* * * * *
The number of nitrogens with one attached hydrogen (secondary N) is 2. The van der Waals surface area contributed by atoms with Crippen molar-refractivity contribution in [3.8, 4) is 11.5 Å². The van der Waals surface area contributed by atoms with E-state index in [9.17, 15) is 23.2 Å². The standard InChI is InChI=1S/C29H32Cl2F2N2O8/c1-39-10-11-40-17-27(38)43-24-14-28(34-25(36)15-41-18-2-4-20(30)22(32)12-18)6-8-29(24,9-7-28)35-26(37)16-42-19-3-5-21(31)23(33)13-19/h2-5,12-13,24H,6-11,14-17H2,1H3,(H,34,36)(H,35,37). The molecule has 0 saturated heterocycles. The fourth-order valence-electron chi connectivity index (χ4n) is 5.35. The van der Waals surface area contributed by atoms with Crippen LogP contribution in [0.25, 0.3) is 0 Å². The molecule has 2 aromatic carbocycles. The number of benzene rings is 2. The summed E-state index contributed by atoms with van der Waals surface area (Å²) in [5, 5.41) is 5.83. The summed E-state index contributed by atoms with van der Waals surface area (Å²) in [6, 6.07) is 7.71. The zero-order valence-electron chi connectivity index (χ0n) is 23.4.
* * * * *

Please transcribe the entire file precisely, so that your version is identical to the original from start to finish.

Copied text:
The number of nitrogens with one attached hydrogen (secondary N) is 2. The van der Waals surface area contributed by atoms with Crippen molar-refractivity contribution in [3.8, 4) is 11.5 Å². The van der Waals surface area contributed by atoms with E-state index in [9.17, 15) is 23.2 Å². The standard InChI is InChI=1S/C29H32Cl2F2N2O8/c1-39-10-11-40-17-27(38)43-24-14-28(34-25(36)15-41-18-2-4-20(30)22(32)12-18)6-8-29(24,9-7-28)35-26(37)16-42-19-3-5-21(31)23(33)13-19/h2-5,12-13,24H,6-11,14-17H2,1H3,(H,34,36)(H,35,37). The molecule has 0 saturated heterocycles. The fourth-order valence-electron chi connectivity index (χ4n) is 5.35. The van der Waals surface area contributed by atoms with Crippen LogP contribution in [0.25, 0.3) is 0 Å². The molecule has 2 aromatic carbocycles. The number of benzene rings is 2. The summed E-state index contributed by atoms with van der Waals surface area (Å²) in [5, 5.41) is 5.83. The summed E-state index contributed by atoms with van der Waals surface area (Å²) in [6, 6.07) is 7.71. The zero-order valence-electron chi connectivity index (χ0n) is 23.4.